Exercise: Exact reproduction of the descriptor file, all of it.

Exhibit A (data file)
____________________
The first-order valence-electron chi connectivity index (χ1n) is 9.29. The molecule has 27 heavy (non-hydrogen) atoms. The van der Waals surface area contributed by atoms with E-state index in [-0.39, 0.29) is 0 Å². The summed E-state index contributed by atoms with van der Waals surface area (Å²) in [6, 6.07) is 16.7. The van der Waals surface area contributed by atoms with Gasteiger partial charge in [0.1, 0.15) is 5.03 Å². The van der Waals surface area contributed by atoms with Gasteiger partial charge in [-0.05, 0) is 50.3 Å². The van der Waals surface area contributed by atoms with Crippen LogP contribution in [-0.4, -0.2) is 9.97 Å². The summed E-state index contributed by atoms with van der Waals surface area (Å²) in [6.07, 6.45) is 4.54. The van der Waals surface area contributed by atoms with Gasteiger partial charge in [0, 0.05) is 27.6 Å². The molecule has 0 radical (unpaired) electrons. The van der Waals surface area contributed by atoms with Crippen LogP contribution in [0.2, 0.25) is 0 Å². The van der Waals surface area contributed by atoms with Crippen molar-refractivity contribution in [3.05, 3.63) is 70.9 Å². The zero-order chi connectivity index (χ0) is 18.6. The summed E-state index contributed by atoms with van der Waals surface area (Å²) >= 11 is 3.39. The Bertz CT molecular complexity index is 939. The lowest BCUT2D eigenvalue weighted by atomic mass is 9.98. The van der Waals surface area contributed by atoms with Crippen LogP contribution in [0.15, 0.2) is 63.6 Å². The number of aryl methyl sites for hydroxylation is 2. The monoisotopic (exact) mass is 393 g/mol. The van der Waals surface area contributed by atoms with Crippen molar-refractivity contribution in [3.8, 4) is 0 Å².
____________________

The first-order valence-electron chi connectivity index (χ1n) is 9.29. The molecule has 27 heavy (non-hydrogen) atoms. The van der Waals surface area contributed by atoms with E-state index in [-0.39, 0.29) is 0 Å². The summed E-state index contributed by atoms with van der Waals surface area (Å²) in [6, 6.07) is 16.7. The van der Waals surface area contributed by atoms with Gasteiger partial charge in [0.1, 0.15) is 5.03 Å². The van der Waals surface area contributed by atoms with Gasteiger partial charge in [-0.05, 0) is 50.3 Å². The van der Waals surface area contributed by atoms with Crippen LogP contribution in [-0.4, -0.2) is 9.97 Å². The summed E-state index contributed by atoms with van der Waals surface area (Å²) in [6.07, 6.45) is 4.54. The van der Waals surface area contributed by atoms with Gasteiger partial charge in [0, 0.05) is 27.6 Å². The molecule has 0 radical (unpaired) electrons. The van der Waals surface area contributed by atoms with Crippen LogP contribution in [0.2, 0.25) is 0 Å². The van der Waals surface area contributed by atoms with Crippen molar-refractivity contribution in [3.05, 3.63) is 70.9 Å². The zero-order chi connectivity index (χ0) is 18.6. The summed E-state index contributed by atoms with van der Waals surface area (Å²) >= 11 is 3.39. The Bertz CT molecular complexity index is 939. The lowest BCUT2D eigenvalue weighted by atomic mass is 9.98. The van der Waals surface area contributed by atoms with Crippen LogP contribution in [0.15, 0.2) is 63.6 Å². The number of aryl methyl sites for hydroxylation is 2. The monoisotopic (exact) mass is 393 g/mol. The van der Waals surface area contributed by atoms with Crippen molar-refractivity contribution in [3.8, 4) is 0 Å².